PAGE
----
While other parts of the country are, apparently, dry and droughty, the same cannot be said of Cornwall. The predictable result is that, as I mentioned earlier, blight has destroyed our potato crop. Still, it does present us with the opportunity to try a few of the eclectic mix of varieties that happen to have ended up growing here, albeit a little earlier than anticipated. For the purposes of the taste test, they were boiled, with a little sprig of mint. Here goes:
Gloucester Black Kidney: a good tasting, dry and floury variety. Lovely appearance with distinctive kidney shaped tubers - well named. White flesh despite the purple skin. Excellent except for the pitiful yield. From Nip it in the Bud
Vales Emerald: huge tubers and lots of them. Firmer than the above, probably a good baker. Flavour initially unremarkable, then left a bitter aftertaste and a harsh sensation in the back of the throat. Nice yield, shame about the taste. From Nip it in the Bud
Rote Emma: smooth, waxy, very pleasant. Pink flesh. Good yield, but wins the Mollusc Medal for its enduring appeal to slugs. We like this one too, but somehow the slugs always get there first. Originally from Ulrike Paradine
Purple Peruvian: dry, floury, slightly "nutty" taste. Delicious, purple fleshed. Firm, doesn't break up easily, a good all-rounder. Just the thing before or after manual labour at 0-4000m. Brilliantly camouflaged in the soil - we always miss loads. Horribly susceptible to blight and although they crop reasonably, tuber size is not impressive. Despite this, we have been growing them from our own seed for over ten years now. Purple mash will create a stir at the most staid dinner party.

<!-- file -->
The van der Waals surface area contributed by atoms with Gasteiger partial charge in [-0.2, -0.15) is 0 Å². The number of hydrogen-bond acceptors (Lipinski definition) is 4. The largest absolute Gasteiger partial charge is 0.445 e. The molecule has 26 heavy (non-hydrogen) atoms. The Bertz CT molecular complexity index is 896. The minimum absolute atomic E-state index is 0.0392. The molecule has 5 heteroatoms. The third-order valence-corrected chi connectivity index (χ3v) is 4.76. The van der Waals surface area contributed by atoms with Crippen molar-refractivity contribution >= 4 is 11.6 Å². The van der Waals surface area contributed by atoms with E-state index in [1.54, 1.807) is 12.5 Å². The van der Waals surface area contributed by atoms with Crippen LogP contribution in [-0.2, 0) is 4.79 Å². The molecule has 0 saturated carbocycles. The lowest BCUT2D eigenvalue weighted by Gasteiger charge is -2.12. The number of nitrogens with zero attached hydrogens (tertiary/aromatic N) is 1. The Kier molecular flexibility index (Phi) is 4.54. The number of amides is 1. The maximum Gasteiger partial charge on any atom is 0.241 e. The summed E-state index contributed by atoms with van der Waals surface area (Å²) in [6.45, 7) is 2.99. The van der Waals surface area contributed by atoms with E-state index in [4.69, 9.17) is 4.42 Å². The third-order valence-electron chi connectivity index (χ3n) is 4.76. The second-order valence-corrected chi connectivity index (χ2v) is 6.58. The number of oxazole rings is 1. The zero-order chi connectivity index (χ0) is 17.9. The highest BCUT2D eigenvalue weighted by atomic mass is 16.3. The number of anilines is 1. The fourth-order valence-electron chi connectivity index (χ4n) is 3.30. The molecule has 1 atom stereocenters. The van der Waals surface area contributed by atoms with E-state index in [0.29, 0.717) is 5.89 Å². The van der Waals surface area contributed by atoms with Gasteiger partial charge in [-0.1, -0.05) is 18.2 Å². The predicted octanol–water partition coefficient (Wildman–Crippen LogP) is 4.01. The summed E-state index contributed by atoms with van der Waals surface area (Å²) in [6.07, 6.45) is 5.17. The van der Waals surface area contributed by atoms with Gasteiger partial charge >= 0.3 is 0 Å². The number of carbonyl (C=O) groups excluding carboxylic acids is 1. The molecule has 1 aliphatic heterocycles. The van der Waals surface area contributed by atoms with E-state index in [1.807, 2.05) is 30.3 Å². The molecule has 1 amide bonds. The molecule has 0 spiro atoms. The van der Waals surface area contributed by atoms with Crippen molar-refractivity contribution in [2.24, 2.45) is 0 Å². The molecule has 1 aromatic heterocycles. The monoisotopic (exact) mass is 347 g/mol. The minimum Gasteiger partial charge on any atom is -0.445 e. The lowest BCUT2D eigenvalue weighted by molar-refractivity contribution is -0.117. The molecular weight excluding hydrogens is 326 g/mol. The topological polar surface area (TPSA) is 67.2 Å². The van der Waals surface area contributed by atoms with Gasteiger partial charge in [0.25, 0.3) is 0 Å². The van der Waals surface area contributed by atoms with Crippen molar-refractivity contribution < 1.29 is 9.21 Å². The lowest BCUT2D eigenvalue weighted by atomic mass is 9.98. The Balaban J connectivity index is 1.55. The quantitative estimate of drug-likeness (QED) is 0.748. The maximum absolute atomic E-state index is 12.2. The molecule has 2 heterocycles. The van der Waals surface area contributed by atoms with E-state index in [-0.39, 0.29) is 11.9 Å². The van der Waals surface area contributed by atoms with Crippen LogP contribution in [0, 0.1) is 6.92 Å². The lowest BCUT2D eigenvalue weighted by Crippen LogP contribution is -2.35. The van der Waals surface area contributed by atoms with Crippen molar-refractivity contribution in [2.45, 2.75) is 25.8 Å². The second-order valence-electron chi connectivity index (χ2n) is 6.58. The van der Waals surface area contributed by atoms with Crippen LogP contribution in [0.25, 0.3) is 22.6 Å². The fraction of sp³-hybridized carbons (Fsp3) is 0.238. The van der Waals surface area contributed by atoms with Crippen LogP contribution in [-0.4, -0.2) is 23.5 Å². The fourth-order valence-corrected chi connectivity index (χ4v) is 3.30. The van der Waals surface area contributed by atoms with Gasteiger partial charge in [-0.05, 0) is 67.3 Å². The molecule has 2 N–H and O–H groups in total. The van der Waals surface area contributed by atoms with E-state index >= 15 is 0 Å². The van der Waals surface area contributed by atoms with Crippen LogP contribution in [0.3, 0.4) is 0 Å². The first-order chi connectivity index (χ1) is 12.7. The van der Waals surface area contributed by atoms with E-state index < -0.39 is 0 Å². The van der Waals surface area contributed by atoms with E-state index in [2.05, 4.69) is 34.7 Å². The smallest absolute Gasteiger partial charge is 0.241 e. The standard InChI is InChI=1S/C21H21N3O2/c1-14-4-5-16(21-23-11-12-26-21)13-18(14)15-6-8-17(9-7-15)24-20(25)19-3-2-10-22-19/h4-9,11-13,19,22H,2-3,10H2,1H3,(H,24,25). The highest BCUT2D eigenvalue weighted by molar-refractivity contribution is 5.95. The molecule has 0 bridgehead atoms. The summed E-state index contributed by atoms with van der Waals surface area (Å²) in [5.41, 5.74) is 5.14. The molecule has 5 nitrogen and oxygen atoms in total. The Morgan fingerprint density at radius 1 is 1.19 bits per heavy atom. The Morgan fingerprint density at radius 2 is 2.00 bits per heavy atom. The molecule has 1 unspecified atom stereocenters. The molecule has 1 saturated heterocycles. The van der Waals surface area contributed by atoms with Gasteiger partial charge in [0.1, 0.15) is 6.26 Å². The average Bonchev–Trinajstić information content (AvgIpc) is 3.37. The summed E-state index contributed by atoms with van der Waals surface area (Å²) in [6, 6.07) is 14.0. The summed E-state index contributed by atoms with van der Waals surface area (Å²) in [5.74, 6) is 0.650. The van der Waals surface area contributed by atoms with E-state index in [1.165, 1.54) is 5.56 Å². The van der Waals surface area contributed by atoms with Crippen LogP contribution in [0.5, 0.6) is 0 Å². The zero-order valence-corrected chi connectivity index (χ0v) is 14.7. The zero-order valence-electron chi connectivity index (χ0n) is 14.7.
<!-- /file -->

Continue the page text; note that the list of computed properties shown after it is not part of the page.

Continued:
Nicola: waxy, with a good flavour. Good yield, worth growing again. From Nip it in the Bud
Robinta: waxy/ buttery flavour. Very pleasant, would make an excellent salad potato. Good yield. Will be growing it again. From Nip it in the Bud
Blue 13 and its successors. Were Heraclitus around today, he would perhaps concur: time to move on.
Like the light from a distant constellation that's dying in the corner of the sky, these varieties are the product of another age, now past. In the song by Paul Simon, from which those lyrics are lifted, he exhorts: don't cry, baby, don't cry. He may have a point: it's perfectly possible, in these days of miracle and wonder, to envisage an elusive affiliation of potatoheads and tomatoheads, breeding new, tasty, blight-beating varieties; they could transfer genes from these oldies to blight resistant ones, thus combining the best of the old with the best of the new. They may be old, but they ain't necessarily cold. The heirloom potatoes, I mean. Let's hear it for cross-pollination - a bit of sexual healing may yet knock Phytophthora infestans off its perch. So join, why don't you, some of the people already engaged in this work: Rebsie Fairholm; Frank van Keirsbilck; Vegetable Heaven; Tom Wagner; Patrick Wiebe; Open Plant Breeding Foundation. You have nothing to lose but your free time.